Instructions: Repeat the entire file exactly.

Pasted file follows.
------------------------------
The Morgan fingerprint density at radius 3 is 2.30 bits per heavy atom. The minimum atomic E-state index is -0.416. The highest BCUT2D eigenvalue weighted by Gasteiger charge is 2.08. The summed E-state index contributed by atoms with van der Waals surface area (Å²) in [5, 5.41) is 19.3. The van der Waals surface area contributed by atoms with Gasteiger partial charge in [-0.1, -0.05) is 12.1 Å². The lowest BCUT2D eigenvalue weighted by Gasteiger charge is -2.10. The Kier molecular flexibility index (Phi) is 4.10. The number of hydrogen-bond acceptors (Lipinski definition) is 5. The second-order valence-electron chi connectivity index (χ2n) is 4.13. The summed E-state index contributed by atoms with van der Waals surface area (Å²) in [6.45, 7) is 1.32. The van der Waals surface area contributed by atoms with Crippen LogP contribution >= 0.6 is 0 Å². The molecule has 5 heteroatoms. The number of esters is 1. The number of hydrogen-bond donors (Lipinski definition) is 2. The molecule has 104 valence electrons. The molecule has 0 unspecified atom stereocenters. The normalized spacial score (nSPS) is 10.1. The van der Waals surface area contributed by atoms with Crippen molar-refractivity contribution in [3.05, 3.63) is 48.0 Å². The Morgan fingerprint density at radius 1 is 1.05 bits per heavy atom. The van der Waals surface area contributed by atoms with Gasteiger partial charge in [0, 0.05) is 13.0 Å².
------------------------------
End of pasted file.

The Morgan fingerprint density at radius 3 is 2.30 bits per heavy atom. The minimum atomic E-state index is -0.416. The highest BCUT2D eigenvalue weighted by Gasteiger charge is 2.08. The summed E-state index contributed by atoms with van der Waals surface area (Å²) in [5, 5.41) is 19.3. The van der Waals surface area contributed by atoms with Gasteiger partial charge in [-0.1, -0.05) is 12.1 Å². The lowest BCUT2D eigenvalue weighted by Gasteiger charge is -2.10. The Kier molecular flexibility index (Phi) is 4.10. The number of hydrogen-bond acceptors (Lipinski definition) is 5. The second-order valence-electron chi connectivity index (χ2n) is 4.13. The summed E-state index contributed by atoms with van der Waals surface area (Å²) in [6.45, 7) is 1.32. The van der Waals surface area contributed by atoms with Crippen LogP contribution >= 0.6 is 0 Å². The molecule has 5 heteroatoms. The number of esters is 1. The number of hydrogen-bond donors (Lipinski definition) is 2. The molecule has 104 valence electrons. The molecule has 0 unspecified atom stereocenters. The normalized spacial score (nSPS) is 10.1. The van der Waals surface area contributed by atoms with Crippen molar-refractivity contribution in [3.05, 3.63) is 48.0 Å². The Morgan fingerprint density at radius 1 is 1.05 bits per heavy atom. The van der Waals surface area contributed by atoms with Gasteiger partial charge in [0, 0.05) is 13.0 Å².